Mathematics Stack Exchange is a question and answer site for people studying math at any level and professionals in related fields. Join them; it only takes a minute:

Sign up
Here's how it works:
  1. Anybody can ask a question
  2. Anybody can answer
  3. The best answers are voted up and rise to the top

I am trying to show that given $f:M \rightarrow N$, where $M$ is compact, $f$ is continuous and onto, then given $A \subset N$:

$$ f^{-1}(A) \text{ closed} \implies A\text{ closed} $$

I am dealing here with any metric space, although I feel that the approach is identical to the $\mathbb{R}$eal case (am I right?). So my attempt is the following.

My attempt: $f^{-1}(A)$ closed and $f^{-1}(A) \subset M \implies f^{-1}(A)$ bounded and hence, compact. Hence, I can consider $\{x_n\} \rightarrow x, x \in f^{-1}(A)$. Using continuity, now we have a $\{[f(x)]_n\} \subset N$ and $\{[f(x)]_n\} \rightarrow f(x)$. Since $x \in f^{-1}(A)$, $f(x)=y \in A$. But how do I know that all limit points of $A$ are generated by convergent subsequences in $f^{-1}(A)$?


share|cite|improve this question
What is a metric space in your question? $M$? $N$? Both? – Olivier Bégassat Feb 2 '14 at 19:20
Both of them. Actually the question does not specify. – user191919 Feb 2 '14 at 19:23
up vote 0 down vote accepted

Let $\{y_n\}_{n\in\mathbb N}\subset A$, with $y_n\to y\in N$. We need to show that $y\in A$.

Since $f$ is onto, there exist a sequence $\{x_n\}_{n\in\mathbb N}\subset f^{-1}(A)\subset M$, with $f(x_n)=y_n$.

But as $M$ is compact, there exists a converging subsequence $x_{n_k}\to x\in M$. By the hypothesis, $f^{-1}(A)$ is closed, and thus $x\in f^{-1}(A)$.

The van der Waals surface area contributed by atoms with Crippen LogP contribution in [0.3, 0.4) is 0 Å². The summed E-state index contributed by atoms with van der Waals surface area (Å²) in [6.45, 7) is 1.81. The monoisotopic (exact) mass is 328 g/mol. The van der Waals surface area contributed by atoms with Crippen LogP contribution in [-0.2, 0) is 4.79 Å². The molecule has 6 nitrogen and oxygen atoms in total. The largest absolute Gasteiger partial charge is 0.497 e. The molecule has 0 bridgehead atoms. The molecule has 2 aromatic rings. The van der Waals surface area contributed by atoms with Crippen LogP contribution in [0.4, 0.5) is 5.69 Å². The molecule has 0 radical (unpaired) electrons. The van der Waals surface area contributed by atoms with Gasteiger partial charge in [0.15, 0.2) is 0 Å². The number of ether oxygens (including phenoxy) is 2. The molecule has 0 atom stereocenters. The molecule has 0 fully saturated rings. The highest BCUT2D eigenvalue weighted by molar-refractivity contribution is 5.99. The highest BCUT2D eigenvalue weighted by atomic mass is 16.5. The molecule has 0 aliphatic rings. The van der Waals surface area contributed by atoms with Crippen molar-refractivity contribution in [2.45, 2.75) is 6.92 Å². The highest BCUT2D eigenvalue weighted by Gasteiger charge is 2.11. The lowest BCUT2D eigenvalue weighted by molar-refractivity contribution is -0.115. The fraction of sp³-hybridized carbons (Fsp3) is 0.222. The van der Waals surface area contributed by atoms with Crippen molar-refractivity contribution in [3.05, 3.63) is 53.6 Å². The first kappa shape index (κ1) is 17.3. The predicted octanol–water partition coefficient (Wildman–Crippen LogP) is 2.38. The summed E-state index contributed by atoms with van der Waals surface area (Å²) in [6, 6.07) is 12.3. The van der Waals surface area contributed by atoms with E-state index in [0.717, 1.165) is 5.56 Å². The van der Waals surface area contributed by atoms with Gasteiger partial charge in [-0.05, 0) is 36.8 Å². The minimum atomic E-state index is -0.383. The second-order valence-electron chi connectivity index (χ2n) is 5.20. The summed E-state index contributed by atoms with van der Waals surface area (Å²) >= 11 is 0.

We know that $y_{n_k}=f(x_{n_k})\to f(x)$, and as the limit of $\{y_n\}_{n\in\mathbb N}$ is unique, we have that $y=f(x)$.

However, $x\in f^{-1}(A)$ implies that $y=f(x)\in f\big(f^{-1}(A)\big)=A$.

The last one, i.e., $f\big(f^{-1}(A)\big)=A$, is a property of the surjections. (Onto maps.)

Thus $A$ is indeed closed.

share|cite|improve this answer

My solution assumes $N$ is Hausdorff space (metric spaces would have this property, for example).

As $f$ is onto, we have $f(f^{-1}(A)) = A.$ Now $f$ is continuous and $f^{-1}(A)$ is compact (closed set in a compact space), then $f(f^{-1}(A)) = A$ must be compact, hence closed (compact set in a Hausdorff space).

(Not relevant for this solution, but note also that $N$ is a compact space, as $f$ is continuous and onto, and $M$ is compact.)

share|cite|improve this answer

Your Answer


By posting your answer, you agree to the privacy policy and terms of service.

Not the answer you're looking for? Browse other questions tagged or ask your own question.